Turning Love of Westmont into a Field of Dreams
For more than half a century, the hulking figure of Phil Baker ’71 has traversed Westmont’s campus. As the longtime grounds manager with a familiar goatee and wide mustache, he has created breathtaking gardens and stunning athletic fields. He quietly retired last summer, preferring a tri-tip luncheon with a few dozen co-workers and family at Westmont’s Physical Plant to a formal dinner.
“His faithful attention to detail and desire for quality make our athletic fields unrivaled for a small college — frankly, even a large one with more resources,” says Dave Odell ’89, Westmont’s athletic director.
In fact, several professional sports teams and recognizable athletes have trained on these fields. “Phil’s passion arises from a desire to provide all student-athletes with an experience rivaling any in the country,” says Elijah Ontiveros, assistant baseball coach. “He dedicated his career to maintaining this standard of excellence.”
“Westmont boasts one of the most beautiful campuses around,” Phil says. “Ruth Kerr’s vision that became Westmont was spectacular. I had the honor to work with wonderful groundskeepers who cared as much as I did in maintaining and developing what Westmont has become.”
“Phil loves Westmont, so he was committed to working as hard and long as it took to make the campus beautiful,” says Randy Jones, director of campus planning. “He was always open to new ideas to improve the landscape.”
Phil played basketball at Pasadena High School under the coaching of George Terzian ’58, a two-time Westmont MVP basketball player. “He was influential in my development during high school after my father died of cancer when I was 15,” Phil says. “He was a very strong Christian man and had the most positive attitude when coaching high school athletes. He convinced me to work hard and to be stronger than my opponent.”
After playing a season at Pasadena City College for Jerry Tarkanian, now a member of the Naismith Memorial Basketball Hall of Fame, Phil got a scholarship to play at Westmont with help from Coach Terzian. He transferred to Westmont in 1968 and became a standout on the basketball team his final two seasons, winning co-MVP in 1969-70 and averaging a double-double of 15.7 points and 10.7 rebounds per game his senior season.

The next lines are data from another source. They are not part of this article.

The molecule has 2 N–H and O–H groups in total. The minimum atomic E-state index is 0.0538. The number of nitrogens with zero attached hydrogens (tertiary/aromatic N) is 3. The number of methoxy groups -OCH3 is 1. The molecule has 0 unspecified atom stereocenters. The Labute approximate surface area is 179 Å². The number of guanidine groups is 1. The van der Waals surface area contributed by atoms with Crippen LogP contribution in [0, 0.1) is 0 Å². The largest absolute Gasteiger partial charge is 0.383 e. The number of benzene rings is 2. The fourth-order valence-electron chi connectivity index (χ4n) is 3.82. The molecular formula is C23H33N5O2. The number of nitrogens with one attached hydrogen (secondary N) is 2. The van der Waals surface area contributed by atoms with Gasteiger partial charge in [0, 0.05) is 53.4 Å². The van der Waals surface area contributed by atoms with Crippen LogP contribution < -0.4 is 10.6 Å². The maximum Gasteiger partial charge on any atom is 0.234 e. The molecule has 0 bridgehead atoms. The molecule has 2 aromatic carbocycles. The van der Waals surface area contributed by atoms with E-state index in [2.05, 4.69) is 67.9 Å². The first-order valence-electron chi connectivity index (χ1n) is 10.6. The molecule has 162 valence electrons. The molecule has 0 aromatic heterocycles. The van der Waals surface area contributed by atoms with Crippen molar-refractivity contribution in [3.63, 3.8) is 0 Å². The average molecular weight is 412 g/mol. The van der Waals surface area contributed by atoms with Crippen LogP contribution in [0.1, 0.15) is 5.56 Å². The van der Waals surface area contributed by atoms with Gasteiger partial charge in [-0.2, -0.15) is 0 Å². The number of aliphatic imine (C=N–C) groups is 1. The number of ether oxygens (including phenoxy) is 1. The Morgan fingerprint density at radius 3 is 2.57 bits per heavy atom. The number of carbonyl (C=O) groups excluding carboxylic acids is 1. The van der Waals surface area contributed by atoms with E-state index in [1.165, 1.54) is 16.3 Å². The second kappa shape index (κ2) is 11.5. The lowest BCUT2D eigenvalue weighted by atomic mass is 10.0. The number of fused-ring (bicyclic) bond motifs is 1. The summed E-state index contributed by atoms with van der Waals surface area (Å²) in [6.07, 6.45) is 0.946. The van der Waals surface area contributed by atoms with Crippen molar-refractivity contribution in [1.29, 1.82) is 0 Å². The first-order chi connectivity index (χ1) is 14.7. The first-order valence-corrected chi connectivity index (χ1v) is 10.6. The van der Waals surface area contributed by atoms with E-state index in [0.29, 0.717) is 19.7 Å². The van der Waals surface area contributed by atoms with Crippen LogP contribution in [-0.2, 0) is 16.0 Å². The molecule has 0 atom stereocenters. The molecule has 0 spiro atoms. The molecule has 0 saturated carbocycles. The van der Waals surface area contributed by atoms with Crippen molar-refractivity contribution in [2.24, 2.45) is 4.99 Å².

“Westmont’s influence on my life came from the relationships I built,” Phil says. “Students were free to share their Christian life with one another and reached out to those of us who struggled. I was not a good student, and studying was hard for me. I was not born into a Christian family, so much of what I experienced was foreign to me. God blessed me with a solid core of Christians on the basketball teams, the professors who taught my classes, and my many friends who influenced me throughout my life.”
After graduating, he remained involved at Westmont, working out in the weight room and spending time with professors and athletes who stopped by. He worked for a local landscaper and an avocado orchard company before applying to the grounds manager position at Westmont. He started June 12, 1975. “I didn’t bring any special talent with me,” he says. “I just worked with men who worked hard like I do and went for a 46-year ride. We got to develop many new buildings and new gardens. New ideas, newer equipment, new influences from different people all contributed to the beautiful campus that surrounds us today.”
“With his profound and passionate love for his work, for excellence, for the students — and particularly for student-athletes — Phil has shown up and applied every fiber of his being every day to his calling,” says Tom Beveridge, director of physical plant.
Phil inspired Odell when he was a student-athlete who played in just eight games his first basketball season. “I was pretty introverted and struggled to figure out life away from home,” Odell says. “I would go into the weight room to work out, and Phil would be in there squatting 1,000 lbs. — that’s only a small exaggeration. He was pretty introverted too, so there wasn’t a lot of conversation. But I learned the importance of adult interactions for new students. My limited relationship with Phil helped me transition to independence.”
Phil met his wife, Becky Stockin Baker ’83, when she worked for him one summer as a student. They’ve been married for nearly 37 years. All three of Phil’s children, Cameron ‘03, Elizabeth ’08 and Dusty ’11, graduated from Westmont.
“All my work was for the college and for the Lord,” he says. “I love Westmont. I loved all that I was part of for the 51 years I was affiliated with the college. I love the people who work there.”